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GZIP file format specification version 4.3 :: RFC1952

Network Working Group                                         P. Deutsch
Request for Comments: 1952                           Aladdin Enterprises
Category: Informational                                         May 1996

               GZIP file format specification version 4.3

Status of This Memo

   This memo provides information for the Internet community.  This memo
   does not specify an Internet standard of any kind.  Distribution of
   this memo is unlimited.

IESG Note:

   The IESG takes no position on the validity of any Intellectual
   Property Rights statements contained in this document.


   Copyright (c) 1996 L. Peter Deutsch

   Permission is granted to copy and distribute this document for any
   purpose and without charge, including translations into other
   languages and incorporation into compilations, provided that the
   copyright notice and this notice are preserved, and that any
   substantive changes or deletions from the original are clearly

   A pointer to the latest version of this and related documentation in
   HTML format can be found at the URL


   This specification defines a lossless compressed data format that is
   compatible with the widely used GZIP utility.  The format includes a
   cyclic redundancy check value for detecting data corruption.  The
   format presently uses the DEFLATE method of compression but can be
   easily extended to use other compression methods.  The format can be
   implemented readily in a manner not covered by patents.

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RFC 1952             GZIP File Format Specification             May 1996

Table of Contents

   1. Introduction ................................................... 2
      1.1. Purpose ................................................... 2
      1.2. Intended audience ......................................... 3
      1.3. Scope ..................................................... 3
      1.4. Compliance ................................................ 3
      1.5. Definitions of terms and conventions used ................. 3
      1.6. Changes from previous versions ............................ 3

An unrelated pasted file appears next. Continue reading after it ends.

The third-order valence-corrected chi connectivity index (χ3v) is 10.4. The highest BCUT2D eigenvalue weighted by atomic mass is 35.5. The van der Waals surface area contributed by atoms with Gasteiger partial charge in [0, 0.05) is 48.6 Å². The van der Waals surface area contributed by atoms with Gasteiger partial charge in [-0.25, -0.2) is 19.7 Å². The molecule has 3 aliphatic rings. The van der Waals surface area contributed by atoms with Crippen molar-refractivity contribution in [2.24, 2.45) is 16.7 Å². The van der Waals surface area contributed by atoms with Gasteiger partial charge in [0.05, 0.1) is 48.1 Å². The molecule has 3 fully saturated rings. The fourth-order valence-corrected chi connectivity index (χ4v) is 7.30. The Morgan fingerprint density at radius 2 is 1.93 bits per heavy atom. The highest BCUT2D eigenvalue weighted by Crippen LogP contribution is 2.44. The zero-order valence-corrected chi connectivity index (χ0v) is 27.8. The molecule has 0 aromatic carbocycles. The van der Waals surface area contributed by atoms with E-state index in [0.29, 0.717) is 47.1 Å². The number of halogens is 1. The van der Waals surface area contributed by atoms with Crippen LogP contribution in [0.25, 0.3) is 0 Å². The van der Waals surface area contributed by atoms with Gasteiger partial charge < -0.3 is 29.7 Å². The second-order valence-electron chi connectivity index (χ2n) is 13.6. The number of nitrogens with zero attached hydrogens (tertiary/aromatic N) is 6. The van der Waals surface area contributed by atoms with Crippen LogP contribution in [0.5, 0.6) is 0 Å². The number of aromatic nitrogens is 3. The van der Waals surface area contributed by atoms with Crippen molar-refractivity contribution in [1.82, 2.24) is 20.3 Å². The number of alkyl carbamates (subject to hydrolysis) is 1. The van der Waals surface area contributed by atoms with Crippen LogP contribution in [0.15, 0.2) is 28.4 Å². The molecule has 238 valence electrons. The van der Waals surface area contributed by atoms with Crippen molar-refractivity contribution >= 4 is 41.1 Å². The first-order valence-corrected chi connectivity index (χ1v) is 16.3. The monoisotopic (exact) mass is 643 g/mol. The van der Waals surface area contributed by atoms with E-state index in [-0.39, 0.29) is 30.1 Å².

2. Detailed specification ......................................... 4
      2.1. Overall conventions ....................................... 4
      2.2. File format ............................................... 5
      2.3. Member format ............................................. 5
          2.3.1. Member header and trailer ........................... 6
     Extra field ................................... 8
     Compliance .................................... 9
      3. References .................................................. 9
      4. Security Considerations .................................... 10
      5. Acknowledgements ........................................... 10
      6. Author's Address ........................................... 10
      7. Appendix: Jean-Loup Gailly's gzip utility .................. 11
      8. Appendix: Sample CRC Code .................................. 11

1. Introduction

   1.1. Purpose

      The purpose of this specification is to define a lossless
      compressed data format that:

          * Is independent of CPU type, operating system, file system,
            and character set, and hence can be used for interchange;
          * Can compress or decompress a data stream (as opposed to a
            randomly accessible file) to produce another data stream,
            using only an a priori bounded amount of intermediate
            storage, and hence can be used in data communications or